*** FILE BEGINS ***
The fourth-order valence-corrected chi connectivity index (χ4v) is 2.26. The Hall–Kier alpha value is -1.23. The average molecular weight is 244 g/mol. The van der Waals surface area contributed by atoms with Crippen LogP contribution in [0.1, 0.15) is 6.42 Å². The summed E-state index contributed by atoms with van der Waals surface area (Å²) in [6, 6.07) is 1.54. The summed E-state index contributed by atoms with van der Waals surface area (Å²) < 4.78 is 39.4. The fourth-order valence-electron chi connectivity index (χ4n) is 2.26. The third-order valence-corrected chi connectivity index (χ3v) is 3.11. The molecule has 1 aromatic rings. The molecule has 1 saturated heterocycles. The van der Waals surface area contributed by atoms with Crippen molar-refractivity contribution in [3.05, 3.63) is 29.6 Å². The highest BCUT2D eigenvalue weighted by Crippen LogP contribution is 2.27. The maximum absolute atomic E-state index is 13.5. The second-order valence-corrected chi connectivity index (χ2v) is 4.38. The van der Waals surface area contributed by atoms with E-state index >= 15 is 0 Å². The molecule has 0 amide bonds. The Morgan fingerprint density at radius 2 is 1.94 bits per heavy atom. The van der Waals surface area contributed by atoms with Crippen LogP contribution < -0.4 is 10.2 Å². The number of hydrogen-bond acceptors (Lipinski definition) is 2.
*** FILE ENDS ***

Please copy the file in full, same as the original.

The fourth-order valence-corrected chi connectivity index (χ4v) is 2.26. The Hall–Kier alpha value is -1.23. The average molecular weight is 244 g/mol. The van der Waals surface area contributed by atoms with Crippen LogP contribution in [0.1, 0.15) is 6.42 Å². The summed E-state index contributed by atoms with van der Waals surface area (Å²) in [6, 6.07) is 1.54. The summed E-state index contributed by atoms with van der Waals surface area (Å²) < 4.78 is 39.4. The fourth-order valence-electron chi connectivity index (χ4n) is 2.26. The third-order valence-corrected chi connectivity index (χ3v) is 3.11. The molecule has 1 aromatic rings. The molecule has 1 saturated heterocycles. The van der Waals surface area contributed by atoms with Crippen molar-refractivity contribution in [3.05, 3.63) is 29.6 Å². The highest BCUT2D eigenvalue weighted by Crippen LogP contribution is 2.27. The maximum absolute atomic E-state index is 13.5. The second-order valence-corrected chi connectivity index (χ2v) is 4.38. The van der Waals surface area contributed by atoms with E-state index >= 15 is 0 Å². The molecule has 0 amide bonds. The Morgan fingerprint density at radius 2 is 1.94 bits per heavy atom. The van der Waals surface area contributed by atoms with Crippen LogP contribution < -0.4 is 10.2 Å². The number of hydrogen-bond acceptors (Lipinski definition) is 2.